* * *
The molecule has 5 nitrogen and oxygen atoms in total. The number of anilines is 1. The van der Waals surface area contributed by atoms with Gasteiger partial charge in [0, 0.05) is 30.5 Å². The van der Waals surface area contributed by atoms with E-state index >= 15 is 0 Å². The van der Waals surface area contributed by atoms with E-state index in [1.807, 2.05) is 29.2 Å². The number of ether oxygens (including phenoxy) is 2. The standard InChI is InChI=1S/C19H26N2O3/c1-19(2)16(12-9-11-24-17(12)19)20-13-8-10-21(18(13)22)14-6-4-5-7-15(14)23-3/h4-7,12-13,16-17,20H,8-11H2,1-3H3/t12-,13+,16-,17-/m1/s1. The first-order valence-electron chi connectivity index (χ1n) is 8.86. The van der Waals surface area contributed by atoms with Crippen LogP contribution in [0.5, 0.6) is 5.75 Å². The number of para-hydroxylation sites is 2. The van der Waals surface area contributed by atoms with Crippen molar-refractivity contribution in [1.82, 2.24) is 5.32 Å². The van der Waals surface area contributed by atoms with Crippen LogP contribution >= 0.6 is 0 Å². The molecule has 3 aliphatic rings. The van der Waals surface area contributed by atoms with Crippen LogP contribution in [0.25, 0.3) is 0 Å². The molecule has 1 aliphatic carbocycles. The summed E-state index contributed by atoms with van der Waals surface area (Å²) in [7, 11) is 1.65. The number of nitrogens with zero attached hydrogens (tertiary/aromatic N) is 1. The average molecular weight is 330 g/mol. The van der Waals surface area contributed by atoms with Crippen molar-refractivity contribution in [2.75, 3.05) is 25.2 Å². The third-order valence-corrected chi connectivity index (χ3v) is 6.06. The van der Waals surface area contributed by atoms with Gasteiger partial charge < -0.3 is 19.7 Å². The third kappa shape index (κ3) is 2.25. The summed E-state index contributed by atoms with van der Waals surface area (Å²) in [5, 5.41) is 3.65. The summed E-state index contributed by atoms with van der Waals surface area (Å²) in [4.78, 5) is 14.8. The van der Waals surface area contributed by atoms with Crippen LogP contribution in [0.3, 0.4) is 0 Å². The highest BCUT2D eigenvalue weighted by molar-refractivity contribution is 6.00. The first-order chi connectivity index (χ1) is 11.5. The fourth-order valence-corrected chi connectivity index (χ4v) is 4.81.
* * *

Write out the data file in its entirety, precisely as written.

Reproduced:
The molecule has 5 nitrogen and oxygen atoms in total. The number of anilines is 1. The van der Waals surface area contributed by atoms with Gasteiger partial charge in [0, 0.05) is 30.5 Å². The van der Waals surface area contributed by atoms with E-state index >= 15 is 0 Å². The van der Waals surface area contributed by atoms with E-state index in [1.807, 2.05) is 29.2 Å². The number of ether oxygens (including phenoxy) is 2. The standard InChI is InChI=1S/C19H26N2O3/c1-19(2)16(12-9-11-24-17(12)19)20-13-8-10-21(18(13)22)14-6-4-5-7-15(14)23-3/h4-7,12-13,16-17,20H,8-11H2,1-3H3/t12-,13+,16-,17-/m1/s1. The first-order valence-electron chi connectivity index (χ1n) is 8.86. The van der Waals surface area contributed by atoms with Crippen LogP contribution in [0.5, 0.6) is 5.75 Å². The number of para-hydroxylation sites is 2. The van der Waals surface area contributed by atoms with Crippen molar-refractivity contribution in [1.82, 2.24) is 5.32 Å². The van der Waals surface area contributed by atoms with Crippen LogP contribution >= 0.6 is 0 Å². The molecule has 3 aliphatic rings. The van der Waals surface area contributed by atoms with Crippen LogP contribution in [0.25, 0.3) is 0 Å². The molecule has 1 aliphatic carbocycles. The summed E-state index contributed by atoms with van der Waals surface area (Å²) in [7, 11) is 1.65. The number of nitrogens with zero attached hydrogens (tertiary/aromatic N) is 1. The average molecular weight is 330 g/mol. The van der Waals surface area contributed by atoms with Crippen molar-refractivity contribution in [2.75, 3.05) is 25.2 Å². The third-order valence-corrected chi connectivity index (χ3v) is 6.06. The van der Waals surface area contributed by atoms with Gasteiger partial charge < -0.3 is 19.7 Å². The third kappa shape index (κ3) is 2.25. The summed E-state index contributed by atoms with van der Waals surface area (Å²) in [5, 5.41) is 3.65. The summed E-state index contributed by atoms with van der Waals surface area (Å²) in [4.78, 5) is 14.8. The van der Waals surface area contributed by atoms with Crippen LogP contribution in [0.3, 0.4) is 0 Å². The highest BCUT2D eigenvalue weighted by molar-refractivity contribution is 6.00. The first-order chi connectivity index (χ1) is 11.5. The fourth-order valence-corrected chi connectivity index (χ4v) is 4.81.